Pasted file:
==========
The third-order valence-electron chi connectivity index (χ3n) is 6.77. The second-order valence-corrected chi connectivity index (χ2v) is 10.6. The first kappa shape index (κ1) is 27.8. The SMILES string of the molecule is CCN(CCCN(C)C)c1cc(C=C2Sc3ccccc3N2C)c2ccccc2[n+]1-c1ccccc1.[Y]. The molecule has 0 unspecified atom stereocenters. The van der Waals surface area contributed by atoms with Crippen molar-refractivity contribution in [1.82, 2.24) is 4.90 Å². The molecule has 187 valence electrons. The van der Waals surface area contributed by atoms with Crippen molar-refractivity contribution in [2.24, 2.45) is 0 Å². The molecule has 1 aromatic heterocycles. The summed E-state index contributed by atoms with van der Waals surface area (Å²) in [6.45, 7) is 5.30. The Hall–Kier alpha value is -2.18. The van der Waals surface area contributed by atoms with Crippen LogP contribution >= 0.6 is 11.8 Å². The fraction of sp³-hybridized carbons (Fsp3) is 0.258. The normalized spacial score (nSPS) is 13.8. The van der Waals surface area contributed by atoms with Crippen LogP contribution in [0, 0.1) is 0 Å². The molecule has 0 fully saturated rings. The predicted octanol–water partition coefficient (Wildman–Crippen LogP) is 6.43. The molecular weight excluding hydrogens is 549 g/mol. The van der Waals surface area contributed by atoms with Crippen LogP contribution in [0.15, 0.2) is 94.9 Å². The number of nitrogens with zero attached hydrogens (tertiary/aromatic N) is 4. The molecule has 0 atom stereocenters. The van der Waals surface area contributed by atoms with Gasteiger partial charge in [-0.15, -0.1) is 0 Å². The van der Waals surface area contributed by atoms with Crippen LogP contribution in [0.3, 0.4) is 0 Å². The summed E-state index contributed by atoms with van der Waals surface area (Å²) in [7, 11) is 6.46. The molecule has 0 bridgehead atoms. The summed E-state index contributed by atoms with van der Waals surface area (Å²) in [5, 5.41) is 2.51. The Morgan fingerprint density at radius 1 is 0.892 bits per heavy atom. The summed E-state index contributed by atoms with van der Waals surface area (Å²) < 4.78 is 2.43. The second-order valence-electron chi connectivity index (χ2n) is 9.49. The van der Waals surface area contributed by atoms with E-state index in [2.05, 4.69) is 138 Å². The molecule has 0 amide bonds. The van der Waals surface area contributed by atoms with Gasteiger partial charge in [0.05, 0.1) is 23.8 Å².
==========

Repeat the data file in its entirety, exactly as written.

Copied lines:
The third-order valence-electron chi connectivity index (χ3n) is 6.77. The second-order valence-corrected chi connectivity index (χ2v) is 10.6. The first kappa shape index (κ1) is 27.8. The SMILES string of the molecule is CCN(CCCN(C)C)c1cc(C=C2Sc3ccccc3N2C)c2ccccc2[n+]1-c1ccccc1.[Y]. The molecule has 0 unspecified atom stereocenters. The van der Waals surface area contributed by atoms with Crippen molar-refractivity contribution in [1.82, 2.24) is 4.90 Å². The molecule has 187 valence electrons. The van der Waals surface area contributed by atoms with Crippen molar-refractivity contribution in [2.24, 2.45) is 0 Å². The molecule has 1 aromatic heterocycles. The summed E-state index contributed by atoms with van der Waals surface area (Å²) in [6.45, 7) is 5.30. The Hall–Kier alpha value is -2.18. The van der Waals surface area contributed by atoms with Crippen LogP contribution >= 0.6 is 11.8 Å². The fraction of sp³-hybridized carbons (Fsp3) is 0.258. The normalized spacial score (nSPS) is 13.8. The van der Waals surface area contributed by atoms with Crippen LogP contribution in [0, 0.1) is 0 Å². The molecule has 0 fully saturated rings. The predicted octanol–water partition coefficient (Wildman–Crippen LogP) is 6.43. The molecular weight excluding hydrogens is 549 g/mol. The van der Waals surface area contributed by atoms with Crippen LogP contribution in [0.15, 0.2) is 94.9 Å². The number of nitrogens with zero attached hydrogens (tertiary/aromatic N) is 4. The molecule has 0 atom stereocenters. The van der Waals surface area contributed by atoms with Gasteiger partial charge in [-0.15, -0.1) is 0 Å². The van der Waals surface area contributed by atoms with Crippen LogP contribution in [0.3, 0.4) is 0 Å². The summed E-state index contributed by atoms with van der Waals surface area (Å²) in [7, 11) is 6.46. The molecule has 0 bridgehead atoms. The summed E-state index contributed by atoms with van der Waals surface area (Å²) in [5, 5.41) is 2.51. The Morgan fingerprint density at radius 1 is 0.892 bits per heavy atom. The summed E-state index contributed by atoms with van der Waals surface area (Å²) < 4.78 is 2.43. The second-order valence-electron chi connectivity index (χ2n) is 9.49. The van der Waals surface area contributed by atoms with E-state index in [2.05, 4.69) is 138 Å². The molecule has 0 amide bonds. The van der Waals surface area contributed by atoms with Gasteiger partial charge in [0.05, 0.1) is 23.8 Å².